Tuesday, May 13, 2008

Donnelly pledges to Obama


SOUTH BEND, Ind. (AP) — U.S. Rep. Joe Donnelly announced Tuesday he is backing Barack Obama for president, saying he believes the Illinois senator can help move the county past the politics of stalemate and gridlock.
As a congressman, Donnelly is a superdelegate and has a vote at the Democratic convention. Donnelly, who had been uncommitted, is seeking re-election this year after winning his first term in Congress in 2006.

His decision, a week after Hillary Rodham Clinton narrowly won the Indiana primary, gives Obama the support of six superdelegates from Indiana, with Sen. Evan Bayh and three others backing Clinton.

"I am looking for a president who can bring this nation together, build bipartisan majorities in Congress, and energize the American people to tackle the tough issues," Donnelly said in a statement. "Senator Clinton is a tenacious fighter for the American people, and particularly for working families, but I believe Barack Obama is the president that we need at this moment in history."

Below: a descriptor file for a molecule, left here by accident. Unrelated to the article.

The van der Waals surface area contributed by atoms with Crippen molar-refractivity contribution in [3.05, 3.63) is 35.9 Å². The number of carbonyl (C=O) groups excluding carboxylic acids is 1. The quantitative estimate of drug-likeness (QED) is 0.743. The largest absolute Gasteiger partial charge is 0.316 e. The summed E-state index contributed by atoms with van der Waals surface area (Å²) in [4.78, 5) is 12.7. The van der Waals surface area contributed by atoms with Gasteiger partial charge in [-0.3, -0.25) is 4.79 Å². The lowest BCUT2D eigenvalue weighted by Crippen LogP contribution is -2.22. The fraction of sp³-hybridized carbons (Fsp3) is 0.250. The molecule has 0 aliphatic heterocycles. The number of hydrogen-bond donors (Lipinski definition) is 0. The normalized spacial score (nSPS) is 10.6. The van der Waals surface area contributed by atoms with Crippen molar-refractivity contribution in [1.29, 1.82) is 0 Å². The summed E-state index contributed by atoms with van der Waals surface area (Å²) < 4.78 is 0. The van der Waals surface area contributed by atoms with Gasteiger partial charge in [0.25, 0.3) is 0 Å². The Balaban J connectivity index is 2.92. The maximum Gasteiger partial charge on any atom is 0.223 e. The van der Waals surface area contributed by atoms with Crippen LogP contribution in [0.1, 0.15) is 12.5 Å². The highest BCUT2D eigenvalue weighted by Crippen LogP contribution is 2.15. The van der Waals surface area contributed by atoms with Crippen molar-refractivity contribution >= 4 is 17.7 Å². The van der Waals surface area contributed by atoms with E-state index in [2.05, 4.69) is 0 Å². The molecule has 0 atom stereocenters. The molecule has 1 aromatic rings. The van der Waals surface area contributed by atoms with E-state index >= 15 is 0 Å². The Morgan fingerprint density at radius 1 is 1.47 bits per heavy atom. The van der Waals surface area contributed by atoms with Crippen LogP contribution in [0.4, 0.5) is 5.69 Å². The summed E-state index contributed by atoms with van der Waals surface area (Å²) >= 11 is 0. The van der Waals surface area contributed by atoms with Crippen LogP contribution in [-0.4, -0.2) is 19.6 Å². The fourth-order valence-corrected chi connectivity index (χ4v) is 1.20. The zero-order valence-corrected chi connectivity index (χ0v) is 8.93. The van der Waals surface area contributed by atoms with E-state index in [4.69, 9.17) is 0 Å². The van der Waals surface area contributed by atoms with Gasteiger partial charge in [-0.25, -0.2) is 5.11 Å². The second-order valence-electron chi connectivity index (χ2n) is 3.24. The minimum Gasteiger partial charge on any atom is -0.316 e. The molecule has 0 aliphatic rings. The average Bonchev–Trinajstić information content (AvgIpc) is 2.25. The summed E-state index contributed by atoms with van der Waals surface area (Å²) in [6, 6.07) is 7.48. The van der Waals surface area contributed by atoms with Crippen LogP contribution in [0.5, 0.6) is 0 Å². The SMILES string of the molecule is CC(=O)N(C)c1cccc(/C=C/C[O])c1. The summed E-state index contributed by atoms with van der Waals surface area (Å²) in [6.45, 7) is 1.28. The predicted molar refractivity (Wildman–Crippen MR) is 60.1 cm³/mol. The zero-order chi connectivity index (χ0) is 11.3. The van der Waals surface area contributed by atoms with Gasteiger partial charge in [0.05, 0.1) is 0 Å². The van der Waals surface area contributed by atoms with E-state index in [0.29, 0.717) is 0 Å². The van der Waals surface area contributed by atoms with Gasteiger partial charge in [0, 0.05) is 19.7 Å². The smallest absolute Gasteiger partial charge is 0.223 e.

POLITICS BLOG: Clinton's latest superdelegate score

Donnelly was traveling back to Washington on Tuesday and could not be reached immediately for further comment, spokeswoman Samantha Slater said.

Two Indiana superdelegates — Reps. Peter Visclosky and Brad Ellsworth — remain uncommitted.

More than two dozen superdelegates across the country have endorsed Obama in the week since he routed Clinton in North Carolina and narrowly lost Indiana.

He erased her longtime advantage in superdelegates this weekend. Superdelegates are party leaders who attend the convention as delegates by virtue of their positions, and are not selected in primaries and caucuses.

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